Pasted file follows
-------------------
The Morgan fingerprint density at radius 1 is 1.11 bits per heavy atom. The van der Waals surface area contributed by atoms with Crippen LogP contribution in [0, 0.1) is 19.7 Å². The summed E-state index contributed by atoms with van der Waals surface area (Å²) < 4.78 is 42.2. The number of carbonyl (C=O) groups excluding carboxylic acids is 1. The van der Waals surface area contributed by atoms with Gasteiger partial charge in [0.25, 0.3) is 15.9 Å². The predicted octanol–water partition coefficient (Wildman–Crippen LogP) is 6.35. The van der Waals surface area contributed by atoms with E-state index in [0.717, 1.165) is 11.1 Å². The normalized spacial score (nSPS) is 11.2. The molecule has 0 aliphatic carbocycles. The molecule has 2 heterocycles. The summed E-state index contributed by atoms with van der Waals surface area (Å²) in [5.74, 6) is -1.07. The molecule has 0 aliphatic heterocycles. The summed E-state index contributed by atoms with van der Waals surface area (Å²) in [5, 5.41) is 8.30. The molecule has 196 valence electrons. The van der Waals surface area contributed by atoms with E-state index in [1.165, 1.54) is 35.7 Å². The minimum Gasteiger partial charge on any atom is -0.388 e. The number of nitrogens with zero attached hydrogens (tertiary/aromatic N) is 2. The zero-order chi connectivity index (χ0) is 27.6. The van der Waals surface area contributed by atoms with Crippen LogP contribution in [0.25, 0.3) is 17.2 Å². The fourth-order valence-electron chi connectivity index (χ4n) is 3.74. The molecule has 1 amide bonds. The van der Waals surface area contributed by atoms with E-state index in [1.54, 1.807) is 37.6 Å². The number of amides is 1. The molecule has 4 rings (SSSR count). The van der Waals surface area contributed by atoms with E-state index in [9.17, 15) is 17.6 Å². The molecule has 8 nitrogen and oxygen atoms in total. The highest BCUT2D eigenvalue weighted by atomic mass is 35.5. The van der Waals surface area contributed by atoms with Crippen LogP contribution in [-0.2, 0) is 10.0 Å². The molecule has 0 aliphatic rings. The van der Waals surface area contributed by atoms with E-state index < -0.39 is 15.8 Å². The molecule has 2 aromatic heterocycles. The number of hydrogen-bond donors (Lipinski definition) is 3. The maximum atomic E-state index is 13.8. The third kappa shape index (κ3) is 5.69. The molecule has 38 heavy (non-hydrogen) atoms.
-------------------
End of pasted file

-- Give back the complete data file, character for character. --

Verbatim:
The Morgan fingerprint density at radius 1 is 1.11 bits per heavy atom. The van der Waals surface area contributed by atoms with Crippen LogP contribution in [0, 0.1) is 19.7 Å². The summed E-state index contributed by atoms with van der Waals surface area (Å²) < 4.78 is 42.2. The number of carbonyl (C=O) groups excluding carboxylic acids is 1. The van der Waals surface area contributed by atoms with Gasteiger partial charge in [0.25, 0.3) is 15.9 Å². The predicted octanol–water partition coefficient (Wildman–Crippen LogP) is 6.35. The van der Waals surface area contributed by atoms with E-state index in [0.717, 1.165) is 11.1 Å². The normalized spacial score (nSPS) is 11.2. The molecule has 0 aliphatic carbocycles. The molecule has 2 heterocycles. The summed E-state index contributed by atoms with van der Waals surface area (Å²) in [5.74, 6) is -1.07. The molecule has 0 aliphatic heterocycles. The summed E-state index contributed by atoms with van der Waals surface area (Å²) in [5, 5.41) is 8.30. The molecule has 196 valence electrons. The van der Waals surface area contributed by atoms with E-state index in [1.165, 1.54) is 35.7 Å². The minimum Gasteiger partial charge on any atom is -0.388 e. The number of nitrogens with zero attached hydrogens (tertiary/aromatic N) is 2. The zero-order chi connectivity index (χ0) is 27.6. The van der Waals surface area contributed by atoms with Crippen LogP contribution in [0.25, 0.3) is 17.2 Å². The fourth-order valence-electron chi connectivity index (χ4n) is 3.74. The molecule has 1 amide bonds. The van der Waals surface area contributed by atoms with E-state index in [1.54, 1.807) is 37.6 Å². The number of amides is 1. The molecule has 4 rings (SSSR count). The van der Waals surface area contributed by atoms with E-state index in [9.17, 15) is 17.6 Å². The molecule has 8 nitrogen and oxygen atoms in total. The highest BCUT2D eigenvalue weighted by atomic mass is 35.5. The van der Waals surface area contributed by atoms with Crippen LogP contribution in [-0.2, 0) is 10.0 Å². The molecule has 0 aliphatic rings. The van der Waals surface area contributed by atoms with E-state index < -0.39 is 15.8 Å². The molecule has 2 aromatic heterocycles. The number of hydrogen-bond donors (Lipinski definition) is 3. The maximum atomic E-state index is 13.8. The third kappa shape index (κ3) is 5.69. The molecule has 38 heavy (non-hydrogen) atoms.